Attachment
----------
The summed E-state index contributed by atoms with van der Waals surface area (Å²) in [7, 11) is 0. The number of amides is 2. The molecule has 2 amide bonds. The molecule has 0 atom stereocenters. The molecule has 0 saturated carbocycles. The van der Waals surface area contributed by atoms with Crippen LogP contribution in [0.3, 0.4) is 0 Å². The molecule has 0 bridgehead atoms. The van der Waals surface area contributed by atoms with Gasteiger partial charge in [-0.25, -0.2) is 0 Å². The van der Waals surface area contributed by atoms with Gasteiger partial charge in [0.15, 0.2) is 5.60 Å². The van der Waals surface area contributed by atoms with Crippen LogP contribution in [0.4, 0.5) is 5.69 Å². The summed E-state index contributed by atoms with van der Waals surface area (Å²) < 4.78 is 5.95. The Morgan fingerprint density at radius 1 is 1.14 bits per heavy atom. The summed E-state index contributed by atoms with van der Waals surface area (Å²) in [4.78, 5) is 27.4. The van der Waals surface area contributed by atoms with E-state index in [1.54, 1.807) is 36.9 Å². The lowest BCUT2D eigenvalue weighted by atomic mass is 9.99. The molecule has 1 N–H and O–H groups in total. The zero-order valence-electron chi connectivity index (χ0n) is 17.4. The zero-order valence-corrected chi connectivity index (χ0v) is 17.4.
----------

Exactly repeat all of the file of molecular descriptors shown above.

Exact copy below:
The summed E-state index contributed by atoms with van der Waals surface area (Å²) in [7, 11) is 0. The number of amides is 2. The molecule has 2 amide bonds. The molecule has 0 atom stereocenters. The molecule has 0 saturated carbocycles. The van der Waals surface area contributed by atoms with Crippen LogP contribution in [0.3, 0.4) is 0 Å². The molecule has 0 bridgehead atoms. The van der Waals surface area contributed by atoms with Gasteiger partial charge in [-0.25, -0.2) is 0 Å². The van der Waals surface area contributed by atoms with Gasteiger partial charge in [0.15, 0.2) is 5.60 Å². The van der Waals surface area contributed by atoms with Crippen LogP contribution in [0.4, 0.5) is 5.69 Å². The summed E-state index contributed by atoms with van der Waals surface area (Å²) < 4.78 is 5.95. The Morgan fingerprint density at radius 1 is 1.14 bits per heavy atom. The summed E-state index contributed by atoms with van der Waals surface area (Å²) in [4.78, 5) is 27.4. The van der Waals surface area contributed by atoms with E-state index in [1.54, 1.807) is 36.9 Å². The lowest BCUT2D eigenvalue weighted by atomic mass is 9.99. The molecule has 1 N–H and O–H groups in total. The zero-order valence-electron chi connectivity index (χ0n) is 17.4. The zero-order valence-corrected chi connectivity index (χ0v) is 17.4.